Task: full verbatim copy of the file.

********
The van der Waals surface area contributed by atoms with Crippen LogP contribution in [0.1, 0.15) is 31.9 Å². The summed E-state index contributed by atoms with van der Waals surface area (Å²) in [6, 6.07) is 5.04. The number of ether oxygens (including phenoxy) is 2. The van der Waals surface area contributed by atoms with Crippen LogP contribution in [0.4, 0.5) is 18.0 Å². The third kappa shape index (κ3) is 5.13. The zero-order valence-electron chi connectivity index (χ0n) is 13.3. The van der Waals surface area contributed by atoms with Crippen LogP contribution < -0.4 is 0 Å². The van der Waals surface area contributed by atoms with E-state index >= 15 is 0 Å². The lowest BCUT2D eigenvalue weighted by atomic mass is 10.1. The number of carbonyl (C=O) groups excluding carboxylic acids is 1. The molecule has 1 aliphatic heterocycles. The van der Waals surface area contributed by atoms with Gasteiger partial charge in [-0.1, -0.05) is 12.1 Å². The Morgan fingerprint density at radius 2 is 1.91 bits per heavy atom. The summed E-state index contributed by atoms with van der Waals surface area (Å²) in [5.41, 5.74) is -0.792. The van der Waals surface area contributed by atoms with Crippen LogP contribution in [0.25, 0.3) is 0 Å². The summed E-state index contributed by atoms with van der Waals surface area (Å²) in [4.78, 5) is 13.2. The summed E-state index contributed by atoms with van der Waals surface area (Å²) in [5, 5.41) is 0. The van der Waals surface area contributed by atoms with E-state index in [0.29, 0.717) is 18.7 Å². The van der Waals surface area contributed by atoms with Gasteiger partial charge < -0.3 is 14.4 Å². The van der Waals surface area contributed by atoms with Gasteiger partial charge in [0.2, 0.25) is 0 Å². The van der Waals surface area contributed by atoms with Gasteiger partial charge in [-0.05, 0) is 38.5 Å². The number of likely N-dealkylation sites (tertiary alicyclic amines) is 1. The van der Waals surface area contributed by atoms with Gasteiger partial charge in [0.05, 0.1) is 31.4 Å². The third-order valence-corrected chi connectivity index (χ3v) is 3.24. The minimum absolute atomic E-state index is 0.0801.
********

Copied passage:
The van der Waals surface area contributed by atoms with Crippen LogP contribution in [0.1, 0.15) is 31.9 Å². The summed E-state index contributed by atoms with van der Waals surface area (Å²) in [6, 6.07) is 5.04. The number of ether oxygens (including phenoxy) is 2. The van der Waals surface area contributed by atoms with Crippen LogP contribution in [0.4, 0.5) is 18.0 Å². The third kappa shape index (κ3) is 5.13. The zero-order valence-electron chi connectivity index (χ0n) is 13.3. The van der Waals surface area contributed by atoms with Crippen LogP contribution < -0.4 is 0 Å². The van der Waals surface area contributed by atoms with E-state index >= 15 is 0 Å². The lowest BCUT2D eigenvalue weighted by atomic mass is 10.1. The number of carbonyl (C=O) groups excluding carboxylic acids is 1. The molecule has 1 aliphatic heterocycles. The van der Waals surface area contributed by atoms with Gasteiger partial charge in [-0.1, -0.05) is 12.1 Å². The Morgan fingerprint density at radius 2 is 1.91 bits per heavy atom. The summed E-state index contributed by atoms with van der Waals surface area (Å²) in [5.41, 5.74) is -0.792. The van der Waals surface area contributed by atoms with Crippen LogP contribution in [0.25, 0.3) is 0 Å². The summed E-state index contributed by atoms with van der Waals surface area (Å²) in [4.78, 5) is 13.2. The summed E-state index contributed by atoms with van der Waals surface area (Å²) in [5, 5.41) is 0. The van der Waals surface area contributed by atoms with E-state index in [0.29, 0.717) is 18.7 Å². The van der Waals surface area contributed by atoms with Gasteiger partial charge < -0.3 is 14.4 Å². The van der Waals surface area contributed by atoms with Gasteiger partial charge in [0.2, 0.25) is 0 Å². The van der Waals surface area contributed by atoms with Gasteiger partial charge in [-0.05, 0) is 38.5 Å². The number of likely N-dealkylation sites (tertiary alicyclic amines) is 1. The van der Waals surface area contributed by atoms with Gasteiger partial charge in [0.05, 0.1) is 31.4 Å². The third-order valence-corrected chi connectivity index (χ3v) is 3.24. The minimum absolute atomic E-state index is 0.0801.